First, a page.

Pancake vs. Pancake

Either way, I’m getting pancakes. Lots of pancakes.

I am currently in a tiny cabin in coastal Maine*, where I have learned that the term “kitchenette” means two electric burners, a mini-fridge, and a toaster. There is no oven, which is hard for me given my semi-obsessive relationship with baking. (For example: I bought my KitchenAid stand mixer at the factory, which I toured. Twice.) At home, I measure flour to the nearest half-gram with a kitchen scale. Here, I don’t even have a measuring cup.

It’s a rainy Maine morning and I need to assuage my oven-related anguish, so I’m thinking pancakes. It’s a simple, flexible recipe that requires minimal equipment, making it a perfect bare-bones Science Fare experiment. A few months ago, I took a basic pancake recipe and modified it to use buttermilk instead of plain milk. Those pancakes were awesome: tall and fluffy and really delicious.

So how do you turn a plain pancake into a buttermilk pancake, and are they really better?

Pancakes are pretty simple beasts: the essentials are flour, dairy, egg, and leavening (baking soda or powder). Beyond that, you can pretty much go nuts with variations on the theme. In terms of dairy alone, I’ve seen recipes calling for plain milk, buttermilk, sour cream, yogurt, cottage cheese, and ricotta. But here’s the key to successful substitution: dairy and leavening are partners in creating pancake fluffiness. I discussed this at length in the context of muffins, and pancakes are pretty much just pan-fried muffins.**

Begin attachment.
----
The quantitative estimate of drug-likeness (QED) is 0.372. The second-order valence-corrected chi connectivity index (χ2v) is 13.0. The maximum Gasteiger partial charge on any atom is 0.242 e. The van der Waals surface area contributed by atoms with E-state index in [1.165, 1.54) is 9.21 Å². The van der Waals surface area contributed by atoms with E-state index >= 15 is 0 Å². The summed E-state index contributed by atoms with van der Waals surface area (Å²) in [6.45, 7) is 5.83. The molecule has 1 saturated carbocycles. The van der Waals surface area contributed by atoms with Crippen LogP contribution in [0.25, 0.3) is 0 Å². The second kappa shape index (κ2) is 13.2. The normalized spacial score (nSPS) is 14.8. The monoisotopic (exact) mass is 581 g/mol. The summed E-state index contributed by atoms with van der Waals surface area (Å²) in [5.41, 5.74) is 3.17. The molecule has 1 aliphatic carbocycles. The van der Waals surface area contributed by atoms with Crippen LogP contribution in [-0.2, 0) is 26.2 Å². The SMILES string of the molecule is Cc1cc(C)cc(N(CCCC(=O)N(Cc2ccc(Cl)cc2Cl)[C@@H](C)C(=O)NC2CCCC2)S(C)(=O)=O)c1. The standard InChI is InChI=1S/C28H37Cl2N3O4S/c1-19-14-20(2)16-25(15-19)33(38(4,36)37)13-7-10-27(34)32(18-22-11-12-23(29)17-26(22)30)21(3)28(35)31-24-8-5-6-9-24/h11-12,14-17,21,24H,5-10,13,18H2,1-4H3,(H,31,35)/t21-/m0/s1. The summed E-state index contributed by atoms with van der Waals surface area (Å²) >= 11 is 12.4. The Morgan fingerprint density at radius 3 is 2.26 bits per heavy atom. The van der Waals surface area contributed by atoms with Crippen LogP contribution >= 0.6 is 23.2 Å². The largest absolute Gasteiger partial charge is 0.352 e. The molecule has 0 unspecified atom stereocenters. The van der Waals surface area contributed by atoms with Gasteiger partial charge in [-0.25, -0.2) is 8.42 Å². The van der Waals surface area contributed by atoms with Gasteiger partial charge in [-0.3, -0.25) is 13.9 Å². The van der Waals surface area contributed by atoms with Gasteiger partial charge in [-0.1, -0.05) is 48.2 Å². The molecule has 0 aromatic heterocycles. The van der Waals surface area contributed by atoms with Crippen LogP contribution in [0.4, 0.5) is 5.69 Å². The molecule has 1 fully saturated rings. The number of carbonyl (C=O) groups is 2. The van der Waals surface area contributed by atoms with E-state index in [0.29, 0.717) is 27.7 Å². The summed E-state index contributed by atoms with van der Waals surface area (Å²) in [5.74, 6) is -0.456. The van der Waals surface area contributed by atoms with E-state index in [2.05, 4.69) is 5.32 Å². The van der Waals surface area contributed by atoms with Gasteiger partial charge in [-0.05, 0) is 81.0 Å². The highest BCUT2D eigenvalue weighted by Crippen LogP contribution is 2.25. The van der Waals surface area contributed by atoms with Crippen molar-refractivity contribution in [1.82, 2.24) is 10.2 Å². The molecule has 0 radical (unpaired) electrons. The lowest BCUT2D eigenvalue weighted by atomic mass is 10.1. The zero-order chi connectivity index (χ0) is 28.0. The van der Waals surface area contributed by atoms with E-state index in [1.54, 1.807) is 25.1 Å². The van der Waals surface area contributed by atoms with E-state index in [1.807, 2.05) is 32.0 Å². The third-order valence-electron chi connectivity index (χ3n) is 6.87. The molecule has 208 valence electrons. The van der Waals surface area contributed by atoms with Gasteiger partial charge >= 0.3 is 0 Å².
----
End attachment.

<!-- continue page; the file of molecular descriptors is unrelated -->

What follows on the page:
How to make a muffin (or a pancake): add wet to dry, don’t overmix. If experimental, do it twice to maximize dirty dishes.

Here’s what’s happening under the hood: a chemical reaction between baking soda and an acidic ingredient creates bubbles of carbon dioxide gas. These bubble form throughout the pancake, and are trapped as the batter cooks and solidifies. So instead of a leaden disk, you get a light and fluffy pancake honeycombed with tiny air pockets.***

Plain milk is only slightly acidic, so plain pancake recipes will call for baking powder. Why baking powder? It’s a complete chemical reaction in a can: a mix of baking soda and a powdered acid that creates carbon dioxide bubbles as soon as it gets wet. It doesn’t have to rely on the milk for help, which is good, since milk isn’t bringing much acidity to the table.

In contrast, buttermilk is already pretty acidic. You could use baking powder to leaven buttermilk pancakes, but the extra acid will make the batter really acidic and might leave you with sour-tasting pancakes. Instead, straight baking soda is usually used, since the buttermilk has plenty of acidity to contribute to the bubble-making process.

Dairy face-off

So this is how I made a plain pancake into a buttermilk pancake: swapped buttermilk for milk in a 1:1 ratio, and swapped baking soda for baking powder in a 1:4 ratio. (Baking powder is only about ¼ baking soda: the rest is the powdered acid and cornstarch, which prevents it from caking in humid areas.)

I made both batches of pancakes with the same recipe, except for the dairy/leavening substitutions. Since I don’t have any real measuring cups or spoons at my disposal, I used a porcelain teacup as my one cup measure, and a spoon for measuring out loose tea as my one teaspoon measure. Don’t believe the glossy kitchen catalogs: you can improvise almost anything and still come up with a delicious outcome.

Tall stack of plain pancakes on right, taller stack of buttermilk pancakes on left.